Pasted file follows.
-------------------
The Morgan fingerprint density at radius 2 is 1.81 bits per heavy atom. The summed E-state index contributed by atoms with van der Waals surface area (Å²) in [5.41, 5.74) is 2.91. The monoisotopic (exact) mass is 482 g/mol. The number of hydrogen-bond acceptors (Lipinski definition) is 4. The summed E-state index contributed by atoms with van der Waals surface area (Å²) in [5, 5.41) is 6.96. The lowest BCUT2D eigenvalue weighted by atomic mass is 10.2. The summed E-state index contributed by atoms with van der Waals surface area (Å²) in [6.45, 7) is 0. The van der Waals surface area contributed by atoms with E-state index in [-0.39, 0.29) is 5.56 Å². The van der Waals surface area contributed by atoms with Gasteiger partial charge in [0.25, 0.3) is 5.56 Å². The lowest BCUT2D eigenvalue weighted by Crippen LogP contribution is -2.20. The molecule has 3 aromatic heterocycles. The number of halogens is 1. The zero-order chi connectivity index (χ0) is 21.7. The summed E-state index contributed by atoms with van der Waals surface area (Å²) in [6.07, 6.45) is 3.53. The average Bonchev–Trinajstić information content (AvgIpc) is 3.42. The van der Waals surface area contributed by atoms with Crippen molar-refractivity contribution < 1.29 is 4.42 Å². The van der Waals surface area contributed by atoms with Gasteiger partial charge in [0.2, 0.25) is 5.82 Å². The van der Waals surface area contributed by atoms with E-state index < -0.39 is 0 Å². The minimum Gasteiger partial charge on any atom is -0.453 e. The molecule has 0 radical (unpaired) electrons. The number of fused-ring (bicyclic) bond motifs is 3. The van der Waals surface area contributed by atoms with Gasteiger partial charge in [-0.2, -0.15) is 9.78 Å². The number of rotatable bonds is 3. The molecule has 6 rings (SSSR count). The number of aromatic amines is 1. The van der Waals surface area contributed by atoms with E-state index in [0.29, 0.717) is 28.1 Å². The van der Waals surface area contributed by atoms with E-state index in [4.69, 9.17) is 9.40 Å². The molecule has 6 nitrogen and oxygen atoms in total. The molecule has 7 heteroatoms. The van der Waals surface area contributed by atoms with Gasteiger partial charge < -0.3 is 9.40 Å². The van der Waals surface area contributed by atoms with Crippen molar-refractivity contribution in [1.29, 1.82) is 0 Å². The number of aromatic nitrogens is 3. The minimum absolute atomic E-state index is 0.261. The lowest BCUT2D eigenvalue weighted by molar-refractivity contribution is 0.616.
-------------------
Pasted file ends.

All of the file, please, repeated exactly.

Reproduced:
The Morgan fingerprint density at radius 2 is 1.81 bits per heavy atom. The summed E-state index contributed by atoms with van der Waals surface area (Å²) in [5.41, 5.74) is 2.91. The monoisotopic (exact) mass is 482 g/mol. The number of hydrogen-bond acceptors (Lipinski definition) is 4. The summed E-state index contributed by atoms with van der Waals surface area (Å²) in [5, 5.41) is 6.96. The lowest BCUT2D eigenvalue weighted by atomic mass is 10.2. The summed E-state index contributed by atoms with van der Waals surface area (Å²) in [6.45, 7) is 0. The van der Waals surface area contributed by atoms with E-state index in [-0.39, 0.29) is 5.56 Å². The van der Waals surface area contributed by atoms with Gasteiger partial charge in [0.25, 0.3) is 5.56 Å². The lowest BCUT2D eigenvalue weighted by Crippen LogP contribution is -2.20. The molecule has 3 aromatic heterocycles. The number of halogens is 1. The zero-order chi connectivity index (χ0) is 21.7. The summed E-state index contributed by atoms with van der Waals surface area (Å²) in [6.07, 6.45) is 3.53. The average Bonchev–Trinajstić information content (AvgIpc) is 3.42. The van der Waals surface area contributed by atoms with Crippen molar-refractivity contribution < 1.29 is 4.42 Å². The van der Waals surface area contributed by atoms with Gasteiger partial charge in [0.2, 0.25) is 5.82 Å². The van der Waals surface area contributed by atoms with E-state index < -0.39 is 0 Å². The minimum Gasteiger partial charge on any atom is -0.453 e. The molecule has 0 radical (unpaired) electrons. The number of fused-ring (bicyclic) bond motifs is 3. The van der Waals surface area contributed by atoms with Gasteiger partial charge in [-0.2, -0.15) is 9.78 Å². The number of rotatable bonds is 3. The molecule has 6 rings (SSSR count). The number of aromatic amines is 1. The van der Waals surface area contributed by atoms with E-state index in [0.29, 0.717) is 28.1 Å². The van der Waals surface area contributed by atoms with E-state index in [4.69, 9.17) is 9.40 Å². The molecule has 6 nitrogen and oxygen atoms in total. The molecule has 7 heteroatoms. The van der Waals surface area contributed by atoms with Gasteiger partial charge < -0.3 is 9.40 Å². The van der Waals surface area contributed by atoms with Crippen molar-refractivity contribution in [1.29, 1.82) is 0 Å². The number of aromatic nitrogens is 3. The minimum absolute atomic E-state index is 0.261. The lowest BCUT2D eigenvalue weighted by molar-refractivity contribution is 0.616.